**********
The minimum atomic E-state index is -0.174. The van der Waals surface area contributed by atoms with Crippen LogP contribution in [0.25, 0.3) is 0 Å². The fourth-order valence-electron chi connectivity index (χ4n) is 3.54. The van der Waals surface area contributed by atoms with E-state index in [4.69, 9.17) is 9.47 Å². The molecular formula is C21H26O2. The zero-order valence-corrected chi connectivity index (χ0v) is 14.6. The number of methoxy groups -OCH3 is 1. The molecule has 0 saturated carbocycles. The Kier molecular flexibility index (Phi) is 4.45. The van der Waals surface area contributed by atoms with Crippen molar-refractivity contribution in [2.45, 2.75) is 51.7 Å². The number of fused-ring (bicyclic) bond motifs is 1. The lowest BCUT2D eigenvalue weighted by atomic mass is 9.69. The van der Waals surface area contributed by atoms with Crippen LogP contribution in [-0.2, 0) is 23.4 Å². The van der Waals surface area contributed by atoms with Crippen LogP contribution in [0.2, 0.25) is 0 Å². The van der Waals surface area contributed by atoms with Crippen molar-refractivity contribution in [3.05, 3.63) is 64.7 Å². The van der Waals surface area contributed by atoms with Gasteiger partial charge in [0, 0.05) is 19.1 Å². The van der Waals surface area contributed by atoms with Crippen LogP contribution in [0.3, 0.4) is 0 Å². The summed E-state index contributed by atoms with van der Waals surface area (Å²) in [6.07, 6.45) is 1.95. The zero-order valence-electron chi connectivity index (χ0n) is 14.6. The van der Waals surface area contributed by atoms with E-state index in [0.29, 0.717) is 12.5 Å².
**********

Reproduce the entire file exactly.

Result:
The minimum atomic E-state index is -0.174. The van der Waals surface area contributed by atoms with Crippen LogP contribution in [0.25, 0.3) is 0 Å². The fourth-order valence-electron chi connectivity index (χ4n) is 3.54. The van der Waals surface area contributed by atoms with E-state index in [4.69, 9.17) is 9.47 Å². The molecular formula is C21H26O2. The zero-order valence-corrected chi connectivity index (χ0v) is 14.6. The number of methoxy groups -OCH3 is 1. The molecule has 0 saturated carbocycles. The Kier molecular flexibility index (Phi) is 4.45. The van der Waals surface area contributed by atoms with Crippen molar-refractivity contribution in [2.45, 2.75) is 51.7 Å². The number of fused-ring (bicyclic) bond motifs is 1. The lowest BCUT2D eigenvalue weighted by atomic mass is 9.69. The van der Waals surface area contributed by atoms with Crippen LogP contribution in [-0.2, 0) is 23.4 Å². The van der Waals surface area contributed by atoms with Crippen LogP contribution in [0.2, 0.25) is 0 Å². The van der Waals surface area contributed by atoms with Crippen molar-refractivity contribution in [3.05, 3.63) is 64.7 Å². The van der Waals surface area contributed by atoms with Gasteiger partial charge in [0, 0.05) is 19.1 Å². The van der Waals surface area contributed by atoms with Crippen LogP contribution in [0.3, 0.4) is 0 Å². The summed E-state index contributed by atoms with van der Waals surface area (Å²) in [6.07, 6.45) is 1.95. The zero-order valence-electron chi connectivity index (χ0n) is 14.6. The van der Waals surface area contributed by atoms with E-state index in [0.29, 0.717) is 12.5 Å².